CBS 8 San Diego, March 3, 2022
By LaMonica Peters (KFMB)
SAN DIEGO — Nurse Practitioners in California may soon have the authority to perform abortions independently of medical doctors. Senate President Pro Tem Toni Atkins from San Diego introduced the bill to clarify laws already on the books.
Senator Atkins and the California Association for Nurse Practitioners say Senate Bill 1375 will help expand access to abortion, which they say has recently been under heavy scrutiny across the country.
Senator Atkins has been at the forefront of sponsoring legislation for early abortion access in California. In 2013, she sponsored Assembly Bill 154, which gave nurse practitioners, certified midwives and doctor’s assistants the ability to perform abortions.
“This new bill would allow Nurse Practitioners to do abortions independently of a doctor. There’s already been legislation years ago that allowed Nurse Practitioners and others to do abortions so, this it’s not covering new territory. It’s allowing Nurse Practitioners who are trained to do this, to do this but to do it independently,” said Andrew Acosta, Spokesperson for the California Association for Nurse Practitioners.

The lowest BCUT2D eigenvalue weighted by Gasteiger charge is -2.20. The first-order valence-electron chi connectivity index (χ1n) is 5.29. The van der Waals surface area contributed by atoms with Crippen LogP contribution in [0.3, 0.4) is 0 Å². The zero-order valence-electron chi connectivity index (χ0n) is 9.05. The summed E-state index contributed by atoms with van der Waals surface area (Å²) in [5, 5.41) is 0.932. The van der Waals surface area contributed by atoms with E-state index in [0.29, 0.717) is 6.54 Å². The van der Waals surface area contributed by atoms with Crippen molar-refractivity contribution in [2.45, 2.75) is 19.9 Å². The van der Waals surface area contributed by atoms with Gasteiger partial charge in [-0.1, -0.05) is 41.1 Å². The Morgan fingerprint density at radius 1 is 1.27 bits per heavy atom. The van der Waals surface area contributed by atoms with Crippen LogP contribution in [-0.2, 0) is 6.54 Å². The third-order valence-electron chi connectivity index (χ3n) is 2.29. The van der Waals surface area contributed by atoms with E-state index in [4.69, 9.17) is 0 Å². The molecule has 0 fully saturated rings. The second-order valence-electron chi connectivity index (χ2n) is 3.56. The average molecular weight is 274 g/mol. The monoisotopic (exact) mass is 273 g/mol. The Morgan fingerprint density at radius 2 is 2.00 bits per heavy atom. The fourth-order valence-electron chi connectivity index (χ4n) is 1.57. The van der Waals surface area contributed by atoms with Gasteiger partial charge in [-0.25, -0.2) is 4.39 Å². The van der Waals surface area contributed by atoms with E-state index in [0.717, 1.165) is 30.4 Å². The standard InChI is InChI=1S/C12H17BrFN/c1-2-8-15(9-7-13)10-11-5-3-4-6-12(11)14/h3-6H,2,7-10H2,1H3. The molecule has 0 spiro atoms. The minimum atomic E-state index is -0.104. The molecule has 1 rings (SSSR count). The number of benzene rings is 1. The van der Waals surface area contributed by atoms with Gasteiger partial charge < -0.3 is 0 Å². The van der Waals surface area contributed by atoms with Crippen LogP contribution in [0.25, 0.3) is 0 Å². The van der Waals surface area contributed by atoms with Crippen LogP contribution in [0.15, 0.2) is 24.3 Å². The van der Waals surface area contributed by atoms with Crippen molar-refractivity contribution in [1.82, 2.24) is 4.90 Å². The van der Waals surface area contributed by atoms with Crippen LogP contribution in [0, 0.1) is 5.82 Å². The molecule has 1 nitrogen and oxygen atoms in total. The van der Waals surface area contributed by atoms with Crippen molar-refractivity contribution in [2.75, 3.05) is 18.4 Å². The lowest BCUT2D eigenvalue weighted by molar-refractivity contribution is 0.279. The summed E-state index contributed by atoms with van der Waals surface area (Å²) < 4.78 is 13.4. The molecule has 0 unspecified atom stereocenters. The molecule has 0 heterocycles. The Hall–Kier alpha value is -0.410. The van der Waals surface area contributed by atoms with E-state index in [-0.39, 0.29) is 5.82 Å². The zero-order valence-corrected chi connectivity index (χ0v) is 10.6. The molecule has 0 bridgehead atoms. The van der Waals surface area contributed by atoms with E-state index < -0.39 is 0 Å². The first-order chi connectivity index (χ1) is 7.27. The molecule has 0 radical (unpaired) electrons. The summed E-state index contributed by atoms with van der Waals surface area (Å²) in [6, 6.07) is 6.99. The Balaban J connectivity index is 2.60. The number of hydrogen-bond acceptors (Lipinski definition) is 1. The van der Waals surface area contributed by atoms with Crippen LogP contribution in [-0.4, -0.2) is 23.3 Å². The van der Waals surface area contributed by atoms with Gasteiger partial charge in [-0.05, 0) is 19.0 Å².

In a statement, Atkins says SB 1375 will not only expand early abortion access but also increase affordability for abortion services, especially for marginalized and lower-income communities.
“Her focus is that we are under attack, and we see what’s happening in other states. We know people are coming from other states to get services here. There are going to be other bills that are on this topic that are going to be introduced but this is the first of probably a package of bills, to increase access across the board for both women in California and for women who come from other states,” said Acosta.
Acosta says there are 30,000 Nurse Practitioners in California who are already providing healthcare services equivalent to medical doctors. He says the pandemic only highlighted the need for more healthcare providers and this bill will help more people get the care they need.
“They have practiced independently for years in other states. It works great and this is just a continuum of that care and giving broader access for Californians, who are desperately at times, struggling to find access, finding a doctor. All the things that we know are true out in the real world today,” Acosta said.
Atkins also noted that the Health Workforce Commission says within the next decade, California will face a shortage of more than 4,100 primary care clinicians.